You can add supplements to the diet if you want to be especially cautious about making sure your dog gets everything she needs during this time.

A sudden diet change, however, could cause your dog to struggle to get used to it and lose interest in food, so be sure to introduce any new foods slowly.

If you are feeding raw food, more care must be taken to make sure it is clean and devoid of bacteria that might cause bloody diarrhea, which should be addressed as an emergency.

Quiet environment

You can help your dog feel more comfortable by keeping the environment quiet and calm.

If there are lots of people coming in and out, loud noises from televisions or radios, or other pets running around, it will take away from the feeling of safety that your dog needs.

It would be useful to keep them away in a separate room too.


While pregnant dogs shouldn’t exercise vigorously, they can still benefit from regular brief walks, attention, and gentle play.

It’s true that they shouldn’t be overstimulated, but you also shouldn’t allow her to become too inactive since this can quickly result in health issues.

I’d advise giving your dog no more than two walks a day, each no more than 15 minutes.

During the last three weeks of pregnancy, a pregnant dog must be kept away from other dogs and animals; therefore, allow her to get some light exercise inside during this time rather than taking her outside.

Should You Breed an English Bulldog?

Many considerations need to be accounted for before you breed a Bulldog.

For example, you’ll want to make sure that an English bulldog is only bred if there are homes available for all puppies.

It’s also important to consider how much time and money goes into raising litters of puppies before they get sent off to their new homes.

As mentioned earlier, they tend to have difficult births and thus, you will have higher expenses when it comes to delivering them.

Finally, breeding English Bulldogs is a more complicated issue than other dogs.

The breed has a number of serious health problems, both genetic and congenital.

While there are many responsible breeders out there who do their best to eliminate these defects from their bloodlines, they can’t be entirely sure how much of it will show up in their pups.

If you have any doubts, it would be wiser to leave it to a professional and reputable breeder or simply adopt one instead.

There are thousands of dogs in shelters and rescues that need our help!

You may also want to check out the Bulldog Club of America to learn more about this breed.

Frequently Asked Questions (FAQs)

Can an English Bulldog have 10 puppies?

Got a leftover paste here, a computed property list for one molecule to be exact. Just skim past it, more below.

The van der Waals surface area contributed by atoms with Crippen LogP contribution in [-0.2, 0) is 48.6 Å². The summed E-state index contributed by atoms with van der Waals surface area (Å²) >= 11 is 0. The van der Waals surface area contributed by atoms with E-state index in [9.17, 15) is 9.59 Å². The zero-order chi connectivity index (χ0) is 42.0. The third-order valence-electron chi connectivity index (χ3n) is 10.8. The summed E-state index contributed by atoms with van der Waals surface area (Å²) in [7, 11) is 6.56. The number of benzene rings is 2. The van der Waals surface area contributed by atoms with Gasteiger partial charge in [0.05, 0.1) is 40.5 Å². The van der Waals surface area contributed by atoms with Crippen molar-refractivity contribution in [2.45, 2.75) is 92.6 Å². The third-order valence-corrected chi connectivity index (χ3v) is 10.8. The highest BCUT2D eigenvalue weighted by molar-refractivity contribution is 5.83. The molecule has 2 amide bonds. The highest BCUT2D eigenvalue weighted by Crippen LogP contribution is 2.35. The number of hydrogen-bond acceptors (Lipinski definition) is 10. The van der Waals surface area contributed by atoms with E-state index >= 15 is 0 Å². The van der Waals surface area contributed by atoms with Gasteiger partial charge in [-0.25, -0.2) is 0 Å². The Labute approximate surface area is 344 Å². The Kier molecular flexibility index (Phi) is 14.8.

There have been cases where an English Bulldog has 10 puppies or more, but this is extremely rare. As a prospective breeder, you should know that a standard litter size for a Bulldog is about 3 or 4 puppies only.

What’re the most puppies an English Bulldog has had?

The largest known litter of English Bulldog puppies ever recorded is 16, and this feat was achieved by Gucci, a dam that belongs to dog breeder Jay Dhaliwal from Coventry, England. This took place in August 2015.

Are English Bulldogs hard to get pregnant?

Because of their body shapes, it makes it quite awkward for English Bulldogs to mount and mate successfully. That is why human intervention is often required in the form of artificial insemination.

Can English bulldogs have babies naturally?

Yes, English Bulldogs can have babies naturally, but unfortunately, this does not happen often. Due to their narrow hips, dams have a hard time delivering their puppies, which have large heads. Cesarean deliveries are almost always needed.

In Conclusion: How Many Puppies Can an English Bulldog Have?

Whether you’re a puppy breeder or just a dog owner, knowing how many puppies an English Bulldog can have will help you take the first step toward understanding your dog’s breeding habits.

Consider adopting one from a shelter or rescue group if you’re unsure whether you should breed them.

They are numerous and in desperate need of our support, shelter, and love.

You might be interested to learn about other dog breeds and their litter sizes here too.

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Zack Keithy
Zack Keithy

Hey, I'm Zack, the Chief Editor here. I was formerly a Certified Veterinary Technician (CVT) for a good 6 years before moving on to greener pastures. Right now, I am still heavily involved in dog parenting duties, and it is my desire to share all our knowledge with fellow dog owners out there! Connect with me on LinkedIn, or read more about Canine Care Central!